12 January 2010

The Saga Of Sturgis

Common lore in the motorcycle community is that motorcycle riding itself isn't dangerous. As any rider will tell you, “It's the other driver you have to watch out for.”

Other, preventable factors cause plenty of accidents to be sure: drugs/alcohol, fatigue, recklessness and inexperience but in our case is was indeed that infamous “other driver”.

Luci of Dubhe reminded me recently that I'd never written about my accident and requested a post. So, grab a coffee, sit back and I'll tell you our little tale.

Early last year, JD and I decided to make the pilgrimage to Sturgis Bike Week. It was our first time so we wanted to ride the whole way rather than haul the bike on a trailer and ride around once we got there. (This is such a common occurrence that there are stickers that read “I rode my bike to Trailer Week.)

For several months, we scoured maps and read up on campgrounds and gathered our gear. We planned to meander our way to Sturgis by way of Glacier National Park and Yellowstone.

We rode across Washington the first day and saw some of the hottest weather we'd ever seen. It must have been at least 104F around Hanford that day. That night we camped at a lovely little campground just over the border in Idaho.

The second night we stayed outside of Glacier and spent the third day riding around the park. Even had our trip gone as planned, Glacier might easily have been the highlight. The scenery was right out of National Geographic. It's definitely on our list of must-visit-again.

We camped south of Glacier that night and, on the fourth day, drifted south towards Yellowstone. By afternoon, surrounded by rich green fields, farmhouses and old barns of grey wood, we rode into a little town called Cardwell. I was happily shooting away with my camera, when the driver in a blue SUV in front of us pulled over to the shoulder and, as we passed, decided to make a u-turn without looking. Events thereafter are a tad hazy....

JD told me later that he saw the SUV pulling back onto the road at last minute and attempted to accelerate out of the way. Even with his skill and experience (which I'm convinced kept it from being worse than it was), we weren't able to avoid going down. I remember a flash of blue, then blackness and then laying on the asphalt with JD holding onto my leg and asking someone to call 911. I don't think I lost consciousness but I think I must have closed my eyes tight out of reflex.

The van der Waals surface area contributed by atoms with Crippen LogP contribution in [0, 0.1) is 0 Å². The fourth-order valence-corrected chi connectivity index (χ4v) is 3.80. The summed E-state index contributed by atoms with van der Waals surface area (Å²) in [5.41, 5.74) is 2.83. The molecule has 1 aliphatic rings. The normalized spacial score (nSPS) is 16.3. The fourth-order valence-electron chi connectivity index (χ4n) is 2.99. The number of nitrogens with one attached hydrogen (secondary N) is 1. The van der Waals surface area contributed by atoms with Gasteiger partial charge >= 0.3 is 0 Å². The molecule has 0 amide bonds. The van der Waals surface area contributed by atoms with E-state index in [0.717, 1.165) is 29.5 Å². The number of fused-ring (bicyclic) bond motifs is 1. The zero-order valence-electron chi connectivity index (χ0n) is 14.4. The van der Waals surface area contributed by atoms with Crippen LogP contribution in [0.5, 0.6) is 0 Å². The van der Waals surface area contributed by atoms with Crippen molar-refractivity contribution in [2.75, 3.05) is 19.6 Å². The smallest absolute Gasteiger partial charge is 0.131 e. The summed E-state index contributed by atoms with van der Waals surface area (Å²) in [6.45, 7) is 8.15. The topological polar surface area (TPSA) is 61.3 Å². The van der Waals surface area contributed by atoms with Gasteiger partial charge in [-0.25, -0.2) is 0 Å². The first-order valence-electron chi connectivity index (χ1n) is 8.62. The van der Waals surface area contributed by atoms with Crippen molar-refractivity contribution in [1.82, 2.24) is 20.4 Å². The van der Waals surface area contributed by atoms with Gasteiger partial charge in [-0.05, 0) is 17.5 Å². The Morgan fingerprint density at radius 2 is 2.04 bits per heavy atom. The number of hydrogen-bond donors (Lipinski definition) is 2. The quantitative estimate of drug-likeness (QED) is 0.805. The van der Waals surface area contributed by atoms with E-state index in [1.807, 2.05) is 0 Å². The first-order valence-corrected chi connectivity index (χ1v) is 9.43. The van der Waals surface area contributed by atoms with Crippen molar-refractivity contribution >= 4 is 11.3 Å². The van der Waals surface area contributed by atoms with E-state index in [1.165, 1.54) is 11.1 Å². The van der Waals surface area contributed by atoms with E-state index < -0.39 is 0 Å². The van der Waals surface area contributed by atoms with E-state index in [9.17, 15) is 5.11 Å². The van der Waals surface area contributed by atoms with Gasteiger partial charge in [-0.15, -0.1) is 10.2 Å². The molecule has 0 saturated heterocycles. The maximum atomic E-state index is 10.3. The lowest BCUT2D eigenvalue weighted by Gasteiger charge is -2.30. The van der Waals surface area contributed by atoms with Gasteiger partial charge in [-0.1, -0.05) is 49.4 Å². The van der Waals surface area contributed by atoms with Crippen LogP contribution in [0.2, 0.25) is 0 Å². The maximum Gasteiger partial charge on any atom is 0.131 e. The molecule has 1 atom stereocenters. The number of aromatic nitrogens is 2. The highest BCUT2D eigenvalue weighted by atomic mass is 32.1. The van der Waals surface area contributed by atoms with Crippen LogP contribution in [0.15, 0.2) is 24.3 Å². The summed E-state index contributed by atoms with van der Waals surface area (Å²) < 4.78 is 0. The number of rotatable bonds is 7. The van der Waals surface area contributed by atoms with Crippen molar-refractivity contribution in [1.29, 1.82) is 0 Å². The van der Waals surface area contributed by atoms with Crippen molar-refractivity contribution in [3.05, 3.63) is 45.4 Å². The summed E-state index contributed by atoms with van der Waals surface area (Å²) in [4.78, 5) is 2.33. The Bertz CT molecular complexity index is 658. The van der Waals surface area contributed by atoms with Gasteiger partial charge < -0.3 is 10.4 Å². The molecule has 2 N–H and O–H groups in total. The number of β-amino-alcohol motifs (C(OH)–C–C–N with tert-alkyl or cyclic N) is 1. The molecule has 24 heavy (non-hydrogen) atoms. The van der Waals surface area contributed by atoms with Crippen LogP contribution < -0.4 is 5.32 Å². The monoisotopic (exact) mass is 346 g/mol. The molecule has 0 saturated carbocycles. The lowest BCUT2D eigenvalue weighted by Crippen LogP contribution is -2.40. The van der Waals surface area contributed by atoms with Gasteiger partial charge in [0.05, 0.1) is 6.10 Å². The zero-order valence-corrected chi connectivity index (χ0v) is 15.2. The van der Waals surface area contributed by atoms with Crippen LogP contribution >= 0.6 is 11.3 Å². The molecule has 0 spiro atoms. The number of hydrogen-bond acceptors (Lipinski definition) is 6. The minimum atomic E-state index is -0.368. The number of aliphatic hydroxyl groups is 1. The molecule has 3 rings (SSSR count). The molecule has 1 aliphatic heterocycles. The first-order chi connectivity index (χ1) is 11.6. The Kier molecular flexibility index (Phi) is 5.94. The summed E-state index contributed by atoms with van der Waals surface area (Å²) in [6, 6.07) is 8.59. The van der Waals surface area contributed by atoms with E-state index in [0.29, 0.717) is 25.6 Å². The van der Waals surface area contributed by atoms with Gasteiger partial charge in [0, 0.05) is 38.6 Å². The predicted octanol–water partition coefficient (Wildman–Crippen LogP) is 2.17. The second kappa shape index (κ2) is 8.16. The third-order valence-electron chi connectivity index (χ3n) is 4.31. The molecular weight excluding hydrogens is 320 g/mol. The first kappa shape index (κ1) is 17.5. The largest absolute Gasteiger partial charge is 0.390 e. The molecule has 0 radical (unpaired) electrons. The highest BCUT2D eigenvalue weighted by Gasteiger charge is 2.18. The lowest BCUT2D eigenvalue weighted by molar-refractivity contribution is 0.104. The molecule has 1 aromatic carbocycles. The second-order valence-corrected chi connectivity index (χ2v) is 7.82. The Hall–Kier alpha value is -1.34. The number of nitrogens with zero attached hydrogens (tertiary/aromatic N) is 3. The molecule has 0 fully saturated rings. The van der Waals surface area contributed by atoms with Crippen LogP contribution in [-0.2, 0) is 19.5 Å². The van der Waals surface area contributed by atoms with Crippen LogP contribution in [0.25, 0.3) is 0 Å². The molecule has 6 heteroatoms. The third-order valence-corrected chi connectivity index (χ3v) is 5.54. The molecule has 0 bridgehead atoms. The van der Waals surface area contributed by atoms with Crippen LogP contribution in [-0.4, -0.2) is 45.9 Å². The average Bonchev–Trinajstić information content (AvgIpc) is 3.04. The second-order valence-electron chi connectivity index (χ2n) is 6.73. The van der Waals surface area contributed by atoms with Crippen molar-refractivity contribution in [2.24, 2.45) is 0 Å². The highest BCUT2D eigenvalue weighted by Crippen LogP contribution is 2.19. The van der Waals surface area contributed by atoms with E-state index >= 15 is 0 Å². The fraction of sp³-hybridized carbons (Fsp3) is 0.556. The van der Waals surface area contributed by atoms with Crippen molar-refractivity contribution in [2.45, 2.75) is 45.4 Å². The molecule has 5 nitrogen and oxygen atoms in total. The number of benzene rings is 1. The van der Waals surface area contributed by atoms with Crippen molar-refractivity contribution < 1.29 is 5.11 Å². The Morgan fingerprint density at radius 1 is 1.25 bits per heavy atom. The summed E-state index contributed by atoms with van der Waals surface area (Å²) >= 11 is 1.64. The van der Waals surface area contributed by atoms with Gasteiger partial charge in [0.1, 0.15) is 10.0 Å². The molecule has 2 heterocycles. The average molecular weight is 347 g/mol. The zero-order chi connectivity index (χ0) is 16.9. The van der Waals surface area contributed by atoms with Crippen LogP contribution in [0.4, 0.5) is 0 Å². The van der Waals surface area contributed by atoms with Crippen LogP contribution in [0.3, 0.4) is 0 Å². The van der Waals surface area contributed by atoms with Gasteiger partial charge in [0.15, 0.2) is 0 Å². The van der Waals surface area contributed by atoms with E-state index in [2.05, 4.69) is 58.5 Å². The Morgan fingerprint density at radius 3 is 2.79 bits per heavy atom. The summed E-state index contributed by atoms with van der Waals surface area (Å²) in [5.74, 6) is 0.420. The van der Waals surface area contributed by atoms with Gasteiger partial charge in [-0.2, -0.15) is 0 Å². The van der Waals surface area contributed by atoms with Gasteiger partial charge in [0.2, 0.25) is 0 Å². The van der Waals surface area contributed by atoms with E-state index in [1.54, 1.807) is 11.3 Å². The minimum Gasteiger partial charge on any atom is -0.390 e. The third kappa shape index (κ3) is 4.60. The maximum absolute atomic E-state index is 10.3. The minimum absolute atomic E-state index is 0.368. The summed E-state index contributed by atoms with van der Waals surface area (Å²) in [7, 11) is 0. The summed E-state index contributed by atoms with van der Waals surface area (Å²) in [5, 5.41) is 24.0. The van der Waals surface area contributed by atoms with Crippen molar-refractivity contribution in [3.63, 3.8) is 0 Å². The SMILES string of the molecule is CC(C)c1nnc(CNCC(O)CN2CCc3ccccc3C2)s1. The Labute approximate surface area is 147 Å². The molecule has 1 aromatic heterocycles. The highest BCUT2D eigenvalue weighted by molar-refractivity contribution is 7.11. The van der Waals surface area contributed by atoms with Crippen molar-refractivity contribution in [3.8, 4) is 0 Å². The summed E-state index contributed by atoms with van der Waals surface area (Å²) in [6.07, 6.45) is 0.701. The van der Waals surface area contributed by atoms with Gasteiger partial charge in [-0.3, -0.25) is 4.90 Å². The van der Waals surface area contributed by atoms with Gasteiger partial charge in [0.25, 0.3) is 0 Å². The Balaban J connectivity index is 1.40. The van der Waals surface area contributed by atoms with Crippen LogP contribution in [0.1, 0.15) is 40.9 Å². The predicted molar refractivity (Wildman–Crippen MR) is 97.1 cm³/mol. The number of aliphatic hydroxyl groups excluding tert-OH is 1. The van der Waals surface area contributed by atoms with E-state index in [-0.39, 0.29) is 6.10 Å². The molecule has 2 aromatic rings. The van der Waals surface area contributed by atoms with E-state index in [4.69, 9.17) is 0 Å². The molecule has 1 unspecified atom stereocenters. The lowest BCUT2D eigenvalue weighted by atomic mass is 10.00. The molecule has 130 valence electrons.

JD wasn't hurt, fortunately, other than some muscle pain a few weeks later when he returned to work. He said he stayed on the bike throughout the accident and when we slid to a stop, he was still holding on to the handlebars and cranking on the throttle.

I remember a lot of the details immediately after the accident but not in what order they occurred. Overall I was really aggravated. It was only day four of our two-week vacation and I was so mad that it was wrecked (ha). This kept me from worrying about how badly I was injured, I think. I had a fair amount of pain but I didn't know that my leg was broken. Somehow I knew enough not to investigate matters further.

I remember that the asphalt was broiling hot and a couple of people were kind enough to take turns standing over me so I could have some shade. Someone fetched my water bottle. A woman sat holding my head and talking to me the whole time.

I think there was a little cluster of people standing around us. I heard several different voices but couldn't see their faces. A man said “I didn't even look.” (This I assumed was the driver.) Another starting talking about how I'd need surgery. My EMT training surfaced and I said “Shut up! You don't ever tell the patient how bad the injury is!”

I talked a lot while waiting for the ambulance. I was trying to show that I was okay. I tried to make light of it and asked how the bike was. They thought I was really worried and told me that that wasn't important and not to worry about it.

JD was on top of things, of course, being used to emergency situations. He was calm and managed everything with aplomb. He told me I'd need surgery and I remember thinking “Oh, no. It'll be fine” as if it were going to be optional. I didn't know how badly I was hurt but somehow I knew enough not to try and raise my head to look. It hurt to move around but I didn't know my leg was broken.

I asked him a few times if he was okay. He said yes but I didn't believe him. I knew he wouldn't want me to worry and would say he was fine even if he was hurt. I think I asked the woman holding my head if he was alright. She said yes, too.

The ambulance crew was great, too. They worked quickly and kept apologizing to me when they had to do something that caused me more pain. I told them I was an EMT and just to do what they needed to do. They told me to keep breathing deeply and that actually helped quite a bit.

The transport to the hospital in Butte was a little long - about 30 minutes. I was secured to the backboard, though, and still had a lot of adrenaline in my system. The pain level wasn't too bad for which I was grateful.